After the success of her disc of the Elgar and Carter Concertos, Recording of the Year in the 2014 BBC Music Magazine Awards, the American cellist Alisa Weilerstein has now tackled an equal challenge on a different scale: the solo Sonata by Zoltán Kodály. Written in 1915, this masterpiece of the unaccompanied cello repertoire lasts over half an hour, and reflects Kodály’s research into Hungarian folk music in its mixture of rhythmically free declamation and driving dance rhythms. The performance is superb: totally secure in technique, rich in sonority, compellingly idiomatic in its rhapsodising, and exhilarating in the passages representing an entire band of village musicians.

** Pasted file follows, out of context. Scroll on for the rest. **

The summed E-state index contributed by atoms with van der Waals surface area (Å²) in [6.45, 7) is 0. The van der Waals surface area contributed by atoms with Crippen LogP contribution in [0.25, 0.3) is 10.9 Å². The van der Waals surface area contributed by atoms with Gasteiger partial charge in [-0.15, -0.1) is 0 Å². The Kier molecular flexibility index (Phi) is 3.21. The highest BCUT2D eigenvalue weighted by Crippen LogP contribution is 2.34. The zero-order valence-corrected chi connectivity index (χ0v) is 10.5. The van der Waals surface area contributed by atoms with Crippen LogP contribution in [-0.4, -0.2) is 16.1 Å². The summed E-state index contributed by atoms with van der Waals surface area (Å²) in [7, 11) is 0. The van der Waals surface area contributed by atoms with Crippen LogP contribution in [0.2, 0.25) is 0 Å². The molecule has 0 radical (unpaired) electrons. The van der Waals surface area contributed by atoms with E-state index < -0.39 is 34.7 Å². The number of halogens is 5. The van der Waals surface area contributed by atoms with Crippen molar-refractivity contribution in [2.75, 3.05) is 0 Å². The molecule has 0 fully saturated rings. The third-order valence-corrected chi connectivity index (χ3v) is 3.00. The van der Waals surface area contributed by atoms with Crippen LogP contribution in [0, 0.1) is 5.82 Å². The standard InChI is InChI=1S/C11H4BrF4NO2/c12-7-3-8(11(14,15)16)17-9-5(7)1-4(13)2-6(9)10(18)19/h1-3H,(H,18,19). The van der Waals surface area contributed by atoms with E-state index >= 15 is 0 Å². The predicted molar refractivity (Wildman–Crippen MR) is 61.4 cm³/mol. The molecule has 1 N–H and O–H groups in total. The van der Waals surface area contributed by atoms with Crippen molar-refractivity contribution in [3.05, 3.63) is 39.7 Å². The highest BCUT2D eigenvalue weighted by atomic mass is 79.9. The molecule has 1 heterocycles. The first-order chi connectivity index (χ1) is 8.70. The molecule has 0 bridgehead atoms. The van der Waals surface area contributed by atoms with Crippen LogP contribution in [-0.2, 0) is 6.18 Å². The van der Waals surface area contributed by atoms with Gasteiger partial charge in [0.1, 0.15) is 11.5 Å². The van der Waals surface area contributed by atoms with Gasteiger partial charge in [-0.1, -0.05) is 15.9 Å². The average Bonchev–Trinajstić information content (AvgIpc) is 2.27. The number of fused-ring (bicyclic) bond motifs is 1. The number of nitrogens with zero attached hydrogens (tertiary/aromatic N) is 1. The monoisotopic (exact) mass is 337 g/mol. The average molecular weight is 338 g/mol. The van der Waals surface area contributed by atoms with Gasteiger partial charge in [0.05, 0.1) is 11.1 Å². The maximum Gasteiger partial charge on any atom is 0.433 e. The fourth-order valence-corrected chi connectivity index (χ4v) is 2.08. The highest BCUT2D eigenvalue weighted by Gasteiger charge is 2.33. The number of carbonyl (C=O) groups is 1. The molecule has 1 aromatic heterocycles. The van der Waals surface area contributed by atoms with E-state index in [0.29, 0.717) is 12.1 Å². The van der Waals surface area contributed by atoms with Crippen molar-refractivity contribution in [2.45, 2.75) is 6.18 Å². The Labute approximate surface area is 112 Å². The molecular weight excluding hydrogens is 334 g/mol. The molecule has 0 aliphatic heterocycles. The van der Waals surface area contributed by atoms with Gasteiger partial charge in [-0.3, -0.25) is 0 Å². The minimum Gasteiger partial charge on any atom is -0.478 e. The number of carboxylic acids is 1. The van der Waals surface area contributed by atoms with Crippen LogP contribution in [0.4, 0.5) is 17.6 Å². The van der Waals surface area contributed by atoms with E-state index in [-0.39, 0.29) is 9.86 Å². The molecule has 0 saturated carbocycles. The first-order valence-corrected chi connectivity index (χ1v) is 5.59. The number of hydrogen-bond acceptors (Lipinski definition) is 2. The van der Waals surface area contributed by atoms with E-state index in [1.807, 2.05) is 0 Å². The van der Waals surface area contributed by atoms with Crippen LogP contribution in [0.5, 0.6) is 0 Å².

The rest of the programme, all vividly recorded, consists of three more 20th-century pieces of nationalist inspiration. Omaramor by the Argentinean Osvaldo Golijov muses on a tango by the legendary Carlos Gardel. The Suite by the Catalan cellist-composer Gaspar Cassadó imitates the piping and drumming of a Catalan sardana band and ends with an energetic jota. Bright Sheng’s suite wittily reproduces folk melodies from widely spread parts of China, with occasional nods to the sonorities of traditional Chinese instruments. It’s all colourful and enjoyable stuff, though it pales beside the towering performance of the Kodály.